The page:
Sudden jerky movements of a body part or the whole body while falling asleep have been experienced by everyone. This phenomenon is a feature of stage I of Non-REM sleep. It is often associated with a sensation of falling.
Benign hypnic myoclonus is a totally benign condition. Sometimes sleep starts look pretty violent, which may raise concerns about epilepsy. As long as sleep starts are limited to the first stage of sleep, they are very unlikely to be pathological. No treatment is required.
Another possible version of sleep starts is an “exploding head syndrome”. It presents with a sudden arousal with sensation of bursting of the head (but not a headache). Exploding head syndrome is a benign condition, which may sometimes be mimicked by an epileptic seizure.

Sleep Talking (Somniloquy)

Sleep-talking is very common. It occurs in both REM and NREM sleep. Somniloquy has no medical or psychological significance besides disturbance to the bed partner. It may have genetic predisposition and is provoked by stress.

Nocturnal Leg Cramps

Muscle cramping at night is a very common but poorly understood phenomenon. It runs in families. Potentially effective medications are Quinine (I avoid this one due to unfavorable side effects), Verapamil and Gabapentin.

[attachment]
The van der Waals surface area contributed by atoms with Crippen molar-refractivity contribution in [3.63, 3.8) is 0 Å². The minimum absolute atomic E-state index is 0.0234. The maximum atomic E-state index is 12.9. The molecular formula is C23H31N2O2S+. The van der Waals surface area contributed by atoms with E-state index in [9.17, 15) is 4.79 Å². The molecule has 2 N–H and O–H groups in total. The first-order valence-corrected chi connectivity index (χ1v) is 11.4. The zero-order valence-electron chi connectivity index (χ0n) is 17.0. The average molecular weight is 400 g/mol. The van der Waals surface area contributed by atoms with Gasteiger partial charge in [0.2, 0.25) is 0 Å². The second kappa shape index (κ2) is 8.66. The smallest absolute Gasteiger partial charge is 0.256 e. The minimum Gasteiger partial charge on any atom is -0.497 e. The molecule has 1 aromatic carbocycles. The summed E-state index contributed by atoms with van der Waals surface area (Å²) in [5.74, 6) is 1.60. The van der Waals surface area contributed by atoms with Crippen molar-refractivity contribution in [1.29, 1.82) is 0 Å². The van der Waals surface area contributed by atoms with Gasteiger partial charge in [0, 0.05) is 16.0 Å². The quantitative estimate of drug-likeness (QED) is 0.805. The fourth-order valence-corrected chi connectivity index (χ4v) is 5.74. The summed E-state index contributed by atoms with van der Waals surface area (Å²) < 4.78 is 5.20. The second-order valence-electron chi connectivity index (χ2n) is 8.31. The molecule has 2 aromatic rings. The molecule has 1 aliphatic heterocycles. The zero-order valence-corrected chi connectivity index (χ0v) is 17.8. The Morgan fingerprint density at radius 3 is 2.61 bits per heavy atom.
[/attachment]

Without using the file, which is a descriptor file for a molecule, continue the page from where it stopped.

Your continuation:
Rhythmic Movement Disorder

Rhythmic movement disorder is characterized by stereotyped head or whole body rolling side-to-side or banging with the head, usually, while falling or staying asleep. The rhythm of movements is maintained with a specific oscillation frequency.
This condition occurs almost exclusively in stage II NREM sleep. Rhythmic movement disorder is common in infants and is very uncommon on older children and adults.
There are multiple theories explaining this phenomenon. I don’t agree with a stigma of association between rhythmic movement disorder and mental retardation. This phenomenon is a sleep phenomenon and has nothing to do with stereotypical behavior of mentally retarded people. The idea that rhythmic movements promote deeper sleep stages sounds very logical to me, but it is not the most popular opinion.

Other Parasomnias

Sleep Bruxism (teeth grinding)

An intermittent grinding or clenching of teeth during sleep is common in children (88%). About 20% of adults have bruxism. This phenomenon is not attached to any particular sleep stage. The force applied to the teeth is substantial, which may lead to the teeth and TMJ damage.
There is no single acceptable theory explaining this sleep disorder. Available treatment options, such as a splint, occlusional adjustments, psychotherapy, anti-inflammatory medications, hypnosis e.t.c., lack scientific proof of any significant benefit.


Enuresis may occur in any sleep stage. Frequent in children, it may be present in 2% of adolescents and in 0.5% of adults.
In spite of multiple studies, the cause of enuresis remains elusive. Urological conditions are found in only 3% of children with enuresis. There is no proof that psychological problems have any causative relationship to enuresis.
Psychotherapy is ineffective. Some medications (Imipramine, Desipramine and Desmopressin) do offer symptomatic improvement but they are not recommended for long term use. Bell-and pad device may offer a temporary relief. No radical treatment is available.